of sexual reproduction as compared to vegetative reproduc- beyond their protective borders to adjacent, unvegetated
tion in most submersed aquatic plant species (Les 1988, areas of the reservoir (Figure 1). Ultimately, these founder
Titus and Hoover 1991, but see Brock 1983). In this regard it colonies will provide a continuing source of propagules to
is interesting to note that the most problematic of the exotic the reservoir, eventually ﬁlling empty aquatic plant niches
submersed plant species (hydrilla, Eurasian watermilfoil (Smart et al. 1996).
(Myriophyllum spicatum L.), and Egeria densa Planch. in the
U.S. and Elodea canadensis Michx. in Europe and Japan) very PROPAGULE ACQUISITION
rarely or never reproduce by seed (Sculthorpe 1967, Aiken et
al. 1979, Pieterse 1981, Reimer 1984, Haramoto and Ikusima Propagules of some aquatic plant species may be pur-
1988). Although considerably more effort is involved, the use chased from commercial suppliers. However, many sub-
of mature transplants or robust propagules (tubers, root mersed species are not commercially available. To secure
crowns, etc.) may considerably reduce the time required to robust propagules of suitable aquatic plant species, produc-
successfully establish founder colonies, particularly in inhos- ing planting stock by using locally-collected (and locally-
pitable reservoir environments. adapted) plant materials may be preferable.
The founder colony approach (Smart et al. 1996) involves Large-scale restoration efforts require dedicated outdoor
the establishment of small colonies of several aquatic plant tanks or ponds for mass culture of plants. Plants may be
species by planting transplants or robust propagules. These grown to produce seed, tubers, stem fragments, or to be used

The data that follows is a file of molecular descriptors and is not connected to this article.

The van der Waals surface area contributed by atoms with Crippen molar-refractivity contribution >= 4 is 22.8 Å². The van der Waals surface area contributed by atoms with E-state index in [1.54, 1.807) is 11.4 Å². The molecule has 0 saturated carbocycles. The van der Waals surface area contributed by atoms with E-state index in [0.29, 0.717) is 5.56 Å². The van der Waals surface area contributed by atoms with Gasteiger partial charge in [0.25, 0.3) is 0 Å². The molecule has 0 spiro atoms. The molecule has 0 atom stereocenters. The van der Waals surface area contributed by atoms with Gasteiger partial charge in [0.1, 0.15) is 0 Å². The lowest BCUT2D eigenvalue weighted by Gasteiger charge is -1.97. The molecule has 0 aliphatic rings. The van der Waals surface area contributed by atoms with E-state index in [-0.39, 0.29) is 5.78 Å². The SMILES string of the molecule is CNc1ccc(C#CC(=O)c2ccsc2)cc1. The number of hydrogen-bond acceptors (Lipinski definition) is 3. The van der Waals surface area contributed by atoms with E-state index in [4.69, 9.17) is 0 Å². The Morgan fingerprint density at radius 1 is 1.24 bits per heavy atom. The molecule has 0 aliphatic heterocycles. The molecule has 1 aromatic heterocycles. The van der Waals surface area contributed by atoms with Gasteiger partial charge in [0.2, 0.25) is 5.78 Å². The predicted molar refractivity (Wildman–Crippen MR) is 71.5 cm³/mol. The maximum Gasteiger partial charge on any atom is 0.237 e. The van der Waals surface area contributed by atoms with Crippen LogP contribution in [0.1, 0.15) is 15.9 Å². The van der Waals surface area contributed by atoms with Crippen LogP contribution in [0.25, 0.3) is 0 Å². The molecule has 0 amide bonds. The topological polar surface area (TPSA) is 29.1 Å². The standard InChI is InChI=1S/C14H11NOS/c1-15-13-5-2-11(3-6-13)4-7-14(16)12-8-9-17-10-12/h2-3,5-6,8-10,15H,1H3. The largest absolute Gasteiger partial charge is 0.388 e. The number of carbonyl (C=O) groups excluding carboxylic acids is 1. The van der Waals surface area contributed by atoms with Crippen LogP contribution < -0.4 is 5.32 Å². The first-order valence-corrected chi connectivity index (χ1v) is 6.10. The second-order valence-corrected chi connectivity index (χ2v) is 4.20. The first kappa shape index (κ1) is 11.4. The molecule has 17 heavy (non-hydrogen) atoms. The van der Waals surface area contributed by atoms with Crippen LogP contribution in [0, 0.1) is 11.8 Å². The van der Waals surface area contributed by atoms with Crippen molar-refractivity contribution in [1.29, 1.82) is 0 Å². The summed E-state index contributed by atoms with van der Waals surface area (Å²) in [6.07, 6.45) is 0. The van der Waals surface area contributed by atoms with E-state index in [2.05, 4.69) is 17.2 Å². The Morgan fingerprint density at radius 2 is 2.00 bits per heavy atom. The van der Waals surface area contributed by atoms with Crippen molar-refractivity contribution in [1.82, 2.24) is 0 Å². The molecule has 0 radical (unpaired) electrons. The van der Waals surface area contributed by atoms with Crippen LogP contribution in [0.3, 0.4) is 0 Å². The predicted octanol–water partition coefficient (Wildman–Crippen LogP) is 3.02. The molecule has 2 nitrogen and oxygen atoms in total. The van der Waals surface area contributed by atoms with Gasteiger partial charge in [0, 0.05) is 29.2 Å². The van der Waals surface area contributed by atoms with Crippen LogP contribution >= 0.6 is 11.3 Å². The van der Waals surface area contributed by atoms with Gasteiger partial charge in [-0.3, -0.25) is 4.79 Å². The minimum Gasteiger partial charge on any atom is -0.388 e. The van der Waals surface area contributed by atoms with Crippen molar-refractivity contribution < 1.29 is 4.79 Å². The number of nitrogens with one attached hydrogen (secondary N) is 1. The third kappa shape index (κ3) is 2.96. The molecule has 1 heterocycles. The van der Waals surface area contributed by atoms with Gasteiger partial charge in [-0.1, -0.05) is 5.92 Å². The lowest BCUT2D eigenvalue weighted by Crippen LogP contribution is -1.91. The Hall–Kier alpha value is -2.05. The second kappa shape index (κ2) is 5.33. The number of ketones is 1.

propagules are more tolerant of both abiotic and biotic as transplants. Tuber-forming species may be grown to pro-
stresses than seedlings or sprigs (Titus and Hoover 1991, duce tubers in containers held in large outdoor tanks or
Doyle and Smart 1993). Species are selected based upon ponds. After the plants senesce, the containers can be
past, current, and expected environmental conditions. Loca- removed from water and stored for several months until
tions determined to be most suitable for a particular plant’s tubers are needed. Mature transplants can be produced by
Figure 1. Diagrammatic representation of founder colony approach. Phase 1 involves planting of test plants within small protective exclosures. During the
second growing season (Phase 2), a larger scale fenced area is constructed, if necessary, and additional plantings of the most suitable species are made. Dur-
ing the third and subsequent growing seasons (Phase 3), the founder colonies vegetate the rest of the reservoir.
46 J. Aquat. Plant Manage. 36: 1998.
growing plants in nursery pots held in large outdoor tanks or The above small-scale exclosures (1, 2, and 3) can provide
ponds. Smart et al. (1996) proposed that plant production near-complete protection from herbivory if constructed of
requires the provisions of fertile sediments, low phosphorous appropriate mesh size material and deployed properly. How-
water (<10 µg/L) to prevent excessive algal growth, moder- ever, because exclosures 1 and 2 protect only a single, rela-
ate temperatures (20-28 C) and adequate light levels (35- tively small clump of plants, they may be most useful in